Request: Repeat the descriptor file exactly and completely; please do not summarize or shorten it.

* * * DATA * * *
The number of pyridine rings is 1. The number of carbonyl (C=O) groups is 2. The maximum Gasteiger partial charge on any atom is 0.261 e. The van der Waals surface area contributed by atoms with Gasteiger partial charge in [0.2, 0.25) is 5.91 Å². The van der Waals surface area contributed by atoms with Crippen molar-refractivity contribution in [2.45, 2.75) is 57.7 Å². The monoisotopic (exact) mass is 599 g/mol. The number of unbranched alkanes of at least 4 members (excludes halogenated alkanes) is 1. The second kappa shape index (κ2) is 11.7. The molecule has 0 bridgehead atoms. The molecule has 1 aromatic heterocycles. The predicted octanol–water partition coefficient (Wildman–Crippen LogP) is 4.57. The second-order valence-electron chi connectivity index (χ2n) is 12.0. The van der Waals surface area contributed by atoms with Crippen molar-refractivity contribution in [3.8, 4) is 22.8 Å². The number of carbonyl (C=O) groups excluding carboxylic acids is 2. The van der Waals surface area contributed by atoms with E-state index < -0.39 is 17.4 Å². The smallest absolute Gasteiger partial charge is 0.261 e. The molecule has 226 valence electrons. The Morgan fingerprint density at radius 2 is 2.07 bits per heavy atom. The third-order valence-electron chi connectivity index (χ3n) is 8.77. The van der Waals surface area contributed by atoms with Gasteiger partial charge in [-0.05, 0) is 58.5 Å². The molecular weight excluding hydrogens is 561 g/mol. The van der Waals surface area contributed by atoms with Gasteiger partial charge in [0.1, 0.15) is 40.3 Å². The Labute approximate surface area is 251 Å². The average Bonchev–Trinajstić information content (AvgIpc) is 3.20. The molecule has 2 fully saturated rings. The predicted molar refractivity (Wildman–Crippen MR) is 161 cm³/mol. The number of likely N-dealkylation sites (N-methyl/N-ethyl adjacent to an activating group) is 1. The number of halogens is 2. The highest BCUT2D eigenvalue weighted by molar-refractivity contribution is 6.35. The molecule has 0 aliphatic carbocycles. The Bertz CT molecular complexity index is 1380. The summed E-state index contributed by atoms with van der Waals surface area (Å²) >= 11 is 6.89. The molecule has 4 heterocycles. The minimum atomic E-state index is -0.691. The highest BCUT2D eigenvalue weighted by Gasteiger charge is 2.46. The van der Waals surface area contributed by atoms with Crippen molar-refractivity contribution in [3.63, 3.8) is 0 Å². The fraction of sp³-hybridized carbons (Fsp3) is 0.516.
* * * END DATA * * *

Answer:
The number of pyridine rings is 1. The number of carbonyl (C=O) groups is 2. The maximum Gasteiger partial charge on any atom is 0.261 e. The van der Waals surface area contributed by atoms with Gasteiger partial charge in [0.2, 0.25) is 5.91 Å². The van der Waals surface area contributed by atoms with Crippen molar-refractivity contribution in [2.45, 2.75) is 57.7 Å². The monoisotopic (exact) mass is 599 g/mol. The number of unbranched alkanes of at least 4 members (excludes halogenated alkanes) is 1. The second kappa shape index (κ2) is 11.7. The molecule has 0 bridgehead atoms. The molecule has 1 aromatic heterocycles. The predicted octanol–water partition coefficient (Wildman–Crippen LogP) is 4.57. The second-order valence-electron chi connectivity index (χ2n) is 12.0. The van der Waals surface area contributed by atoms with Crippen molar-refractivity contribution in [3.8, 4) is 22.8 Å². The number of carbonyl (C=O) groups excluding carboxylic acids is 2. The van der Waals surface area contributed by atoms with E-state index < -0.39 is 17.4 Å². The smallest absolute Gasteiger partial charge is 0.261 e. The molecule has 226 valence electrons. The Morgan fingerprint density at radius 2 is 2.07 bits per heavy atom. The third-order valence-electron chi connectivity index (χ3n) is 8.77. The van der Waals surface area contributed by atoms with Gasteiger partial charge in [-0.05, 0) is 58.5 Å². The molecular weight excluding hydrogens is 561 g/mol. The van der Waals surface area contributed by atoms with Gasteiger partial charge in [0.1, 0.15) is 40.3 Å². The Labute approximate surface area is 251 Å². The average Bonchev–Trinajstić information content (AvgIpc) is 3.20. The molecule has 2 fully saturated rings. The predicted molar refractivity (Wildman–Crippen MR) is 161 cm³/mol. The number of likely N-dealkylation sites (N-methyl/N-ethyl adjacent to an activating group) is 1. The number of halogens is 2. The highest BCUT2D eigenvalue weighted by molar-refractivity contribution is 6.35. The molecule has 0 aliphatic carbocycles. The Bertz CT molecular complexity index is 1380. The summed E-state index contributed by atoms with van der Waals surface area (Å²) >= 11 is 6.89. The molecule has 4 heterocycles. The minimum atomic E-state index is -0.691. The highest BCUT2D eigenvalue weighted by Gasteiger charge is 2.46. The van der Waals surface area contributed by atoms with Crippen molar-refractivity contribution in [3.63, 3.8) is 0 Å². The fraction of sp³-hybridized carbons (Fsp3) is 0.516.